Anthony Malkin has a lot on his mind — and a few things to get off his chest.
The CEO and chairman of the Empire State Realty Trust, which owns the Empire State Building, is preparing to reopen its famous observatories and taking a dismissive view of the work-from-home movement and the recent looting.
Malkin shared his thoughts with The Real Deal in an interview just before the REIT revealed a staff shakeup that put even more responsibility on his shoulders.
The coronavirus pandemic has led many to reevaluate offices. Mark Zuckerberg this month estimated that half of Facebook’s employees would be working from home in a decade. But that wouldn’t work for everyone, said Malkin, who suggested it may be an attempt to keep workers from joining a union.
“You can understand why Mark Zuckerberg would like to have people in Des Moines, in Tonopah, in Baton Rouge, all spread out,” said Malkin. “Not the top of the company, but the worker bees, the very people who benefit from the opportunity to get ahead, and to organize as teams, which is precisely what he doesn’t want them to do.”
Although it’s not surprising that the head of a major office REIT would take a pro-office tack, Malkin said office work makes sense as a business, echoing sentiments from Brookfield Properties CEO Brian Kingston, who recently said that he “can’t wait to get back” to the office.
“We believe in work from work,” said Malkin. “And I don’t mean that as a card-carrying member of the landlord union — I mean as a business leader, I believe in work from work.”
Being a property owner in New York City involves coping with local politics. But landlords faced a jolt this month when looters plundered some Manhattan stores. A slew of landlords, including Malkin, boarded up windows to head off what he said amounted to “organized crime.”
“We took the boards off the windows of the Empire State Building [June 11], and we’re taking them down over the rest of our portfolio,” said Malkin. “It was a couple of nights of organized crime, plain and simple.”
But Malkin does not think the looting — which some later speculated was overblown in news reports — will deter investment in New York City.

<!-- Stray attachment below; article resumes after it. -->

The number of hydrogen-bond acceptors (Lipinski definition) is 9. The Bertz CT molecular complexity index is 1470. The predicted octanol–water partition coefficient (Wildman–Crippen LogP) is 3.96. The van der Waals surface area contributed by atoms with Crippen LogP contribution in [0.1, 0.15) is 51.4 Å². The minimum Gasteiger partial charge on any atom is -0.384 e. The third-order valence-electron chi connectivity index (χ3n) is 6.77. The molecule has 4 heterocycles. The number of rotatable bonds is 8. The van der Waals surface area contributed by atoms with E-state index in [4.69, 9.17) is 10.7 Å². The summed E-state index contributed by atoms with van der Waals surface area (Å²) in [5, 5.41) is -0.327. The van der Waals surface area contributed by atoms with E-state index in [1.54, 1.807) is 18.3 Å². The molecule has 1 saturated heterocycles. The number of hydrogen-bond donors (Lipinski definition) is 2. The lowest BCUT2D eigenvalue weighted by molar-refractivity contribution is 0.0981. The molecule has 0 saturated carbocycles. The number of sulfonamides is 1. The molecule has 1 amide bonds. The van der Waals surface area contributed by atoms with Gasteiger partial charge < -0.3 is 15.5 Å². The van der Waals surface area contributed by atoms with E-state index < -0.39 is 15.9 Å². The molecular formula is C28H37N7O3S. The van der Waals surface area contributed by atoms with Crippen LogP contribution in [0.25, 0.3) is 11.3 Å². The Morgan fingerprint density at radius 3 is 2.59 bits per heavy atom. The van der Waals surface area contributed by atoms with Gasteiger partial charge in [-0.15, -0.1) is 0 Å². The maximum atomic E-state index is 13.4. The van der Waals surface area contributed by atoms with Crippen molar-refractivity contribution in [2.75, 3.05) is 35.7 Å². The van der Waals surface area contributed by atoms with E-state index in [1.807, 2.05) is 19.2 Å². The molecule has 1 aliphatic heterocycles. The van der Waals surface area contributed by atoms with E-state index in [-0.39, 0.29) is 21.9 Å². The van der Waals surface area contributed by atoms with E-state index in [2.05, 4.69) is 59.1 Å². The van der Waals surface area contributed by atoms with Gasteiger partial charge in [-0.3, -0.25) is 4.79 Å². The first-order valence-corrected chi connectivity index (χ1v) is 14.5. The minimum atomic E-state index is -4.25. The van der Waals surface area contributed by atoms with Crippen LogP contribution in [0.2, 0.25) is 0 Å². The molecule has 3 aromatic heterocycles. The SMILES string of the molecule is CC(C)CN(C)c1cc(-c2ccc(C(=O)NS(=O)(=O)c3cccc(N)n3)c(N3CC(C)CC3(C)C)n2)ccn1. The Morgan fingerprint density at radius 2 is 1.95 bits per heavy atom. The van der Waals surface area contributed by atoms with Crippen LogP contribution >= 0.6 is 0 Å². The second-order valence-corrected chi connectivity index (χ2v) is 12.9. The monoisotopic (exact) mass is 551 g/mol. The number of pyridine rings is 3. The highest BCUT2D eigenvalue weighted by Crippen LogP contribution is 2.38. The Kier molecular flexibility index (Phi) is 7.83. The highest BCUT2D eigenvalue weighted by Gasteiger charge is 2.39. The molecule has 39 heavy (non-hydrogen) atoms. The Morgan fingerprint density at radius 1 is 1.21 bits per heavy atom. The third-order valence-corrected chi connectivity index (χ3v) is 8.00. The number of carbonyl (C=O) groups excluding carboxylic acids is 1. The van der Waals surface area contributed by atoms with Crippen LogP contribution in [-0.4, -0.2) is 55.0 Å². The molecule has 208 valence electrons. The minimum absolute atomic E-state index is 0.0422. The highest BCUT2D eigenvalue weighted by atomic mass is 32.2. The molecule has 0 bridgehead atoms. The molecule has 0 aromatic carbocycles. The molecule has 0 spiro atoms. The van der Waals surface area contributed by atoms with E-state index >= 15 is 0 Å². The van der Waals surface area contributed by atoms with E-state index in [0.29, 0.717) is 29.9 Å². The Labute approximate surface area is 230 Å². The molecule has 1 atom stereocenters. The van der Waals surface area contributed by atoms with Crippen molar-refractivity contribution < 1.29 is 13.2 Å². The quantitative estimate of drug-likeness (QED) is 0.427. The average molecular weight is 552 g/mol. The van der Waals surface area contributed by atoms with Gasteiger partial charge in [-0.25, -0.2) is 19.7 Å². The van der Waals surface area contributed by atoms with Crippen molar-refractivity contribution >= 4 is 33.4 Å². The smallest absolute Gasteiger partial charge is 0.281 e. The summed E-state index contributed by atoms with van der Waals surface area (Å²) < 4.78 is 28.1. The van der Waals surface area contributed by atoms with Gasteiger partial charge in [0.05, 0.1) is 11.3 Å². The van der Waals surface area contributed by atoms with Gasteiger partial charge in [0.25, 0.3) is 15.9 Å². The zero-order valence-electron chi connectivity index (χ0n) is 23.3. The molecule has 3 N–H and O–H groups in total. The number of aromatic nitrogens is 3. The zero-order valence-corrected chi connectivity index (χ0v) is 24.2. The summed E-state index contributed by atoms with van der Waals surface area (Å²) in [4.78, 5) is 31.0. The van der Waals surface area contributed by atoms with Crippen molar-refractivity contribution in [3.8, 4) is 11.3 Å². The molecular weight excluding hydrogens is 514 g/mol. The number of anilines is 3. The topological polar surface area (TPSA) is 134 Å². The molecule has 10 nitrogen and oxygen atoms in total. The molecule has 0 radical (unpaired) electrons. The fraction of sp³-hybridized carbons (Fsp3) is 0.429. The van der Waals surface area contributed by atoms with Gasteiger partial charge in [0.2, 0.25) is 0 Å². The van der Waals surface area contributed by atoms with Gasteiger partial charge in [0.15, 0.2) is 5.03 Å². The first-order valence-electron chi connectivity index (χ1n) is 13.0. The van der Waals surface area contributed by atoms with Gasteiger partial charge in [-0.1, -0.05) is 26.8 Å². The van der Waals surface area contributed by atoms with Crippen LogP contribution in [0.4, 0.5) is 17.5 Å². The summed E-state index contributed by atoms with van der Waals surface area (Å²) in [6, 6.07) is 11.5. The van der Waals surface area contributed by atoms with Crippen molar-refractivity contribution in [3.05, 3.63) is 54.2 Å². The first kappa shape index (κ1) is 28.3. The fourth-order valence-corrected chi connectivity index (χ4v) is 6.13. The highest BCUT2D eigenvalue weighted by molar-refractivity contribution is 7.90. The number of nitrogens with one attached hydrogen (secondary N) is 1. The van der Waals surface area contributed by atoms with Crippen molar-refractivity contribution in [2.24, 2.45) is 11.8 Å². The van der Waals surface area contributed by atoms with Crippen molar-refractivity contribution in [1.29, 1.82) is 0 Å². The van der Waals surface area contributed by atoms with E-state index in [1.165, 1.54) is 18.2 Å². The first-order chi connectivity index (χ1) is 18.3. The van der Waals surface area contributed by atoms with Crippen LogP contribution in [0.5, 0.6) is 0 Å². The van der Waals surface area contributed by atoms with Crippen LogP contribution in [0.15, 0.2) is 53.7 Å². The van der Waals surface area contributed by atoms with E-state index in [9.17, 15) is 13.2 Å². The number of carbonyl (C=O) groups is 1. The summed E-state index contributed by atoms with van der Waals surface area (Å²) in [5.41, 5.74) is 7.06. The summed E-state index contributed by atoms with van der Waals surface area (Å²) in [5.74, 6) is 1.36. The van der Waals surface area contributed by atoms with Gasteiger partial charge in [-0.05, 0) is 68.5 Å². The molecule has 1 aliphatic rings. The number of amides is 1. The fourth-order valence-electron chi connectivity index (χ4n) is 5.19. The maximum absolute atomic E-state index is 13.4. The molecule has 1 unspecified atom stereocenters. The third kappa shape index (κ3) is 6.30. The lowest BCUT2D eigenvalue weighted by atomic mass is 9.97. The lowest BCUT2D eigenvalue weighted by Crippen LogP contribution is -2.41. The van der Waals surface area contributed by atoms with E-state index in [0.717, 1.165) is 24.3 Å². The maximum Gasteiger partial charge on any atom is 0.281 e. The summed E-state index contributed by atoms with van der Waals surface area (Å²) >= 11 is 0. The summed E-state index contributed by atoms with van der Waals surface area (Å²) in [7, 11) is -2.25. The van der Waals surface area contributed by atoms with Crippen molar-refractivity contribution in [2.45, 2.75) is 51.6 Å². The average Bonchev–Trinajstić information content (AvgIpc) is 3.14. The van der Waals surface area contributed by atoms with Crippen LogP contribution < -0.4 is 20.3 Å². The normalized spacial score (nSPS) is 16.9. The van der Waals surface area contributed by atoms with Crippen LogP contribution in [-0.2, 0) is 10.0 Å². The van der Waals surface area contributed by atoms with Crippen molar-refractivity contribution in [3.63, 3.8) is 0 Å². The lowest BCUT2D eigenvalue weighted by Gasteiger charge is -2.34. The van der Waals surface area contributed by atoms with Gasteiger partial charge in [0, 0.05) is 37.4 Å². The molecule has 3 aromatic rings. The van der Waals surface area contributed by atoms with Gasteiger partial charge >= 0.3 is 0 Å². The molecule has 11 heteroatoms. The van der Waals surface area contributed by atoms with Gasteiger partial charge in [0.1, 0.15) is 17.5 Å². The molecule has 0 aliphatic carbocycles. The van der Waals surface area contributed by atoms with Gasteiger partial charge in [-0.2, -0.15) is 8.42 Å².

“There have been incidents in every major city in the United States, since its foundation, of riots and political unrest,” said Malkin. “And we move forward.”
One way Malkin plans to do that is by reopening the Empire State Building’s 70,000-square-foot observatory on the 102nd floor, which was overhauled as part of the REIT’s $165 million, four-year renovation of the building completed last fall. The work included creating a separate entrance for the lucrative tourist attraction and enhancing the building’s air filtration system.
The 86th-floor observation deck is part of the tourism experience, which is an important moneymaker for the REIT. The observatories brought in $128.8 million, or 39.2 percent of the Empire State Building’s total revenue last year, when it had 3.5 million visitors.
“Our present plan is to operate at low capacity,” said Malkin. “And this is the plan that we are putting forward to the state, which controls when you can open.”
Malkin said staff will wear masks and control the elevator capacity, and indicators will help ensure social distancing. Visitors will follow a one-way path marked with arrows on the floor, which Empire State Realty Trust expects will also point the way to higher profits.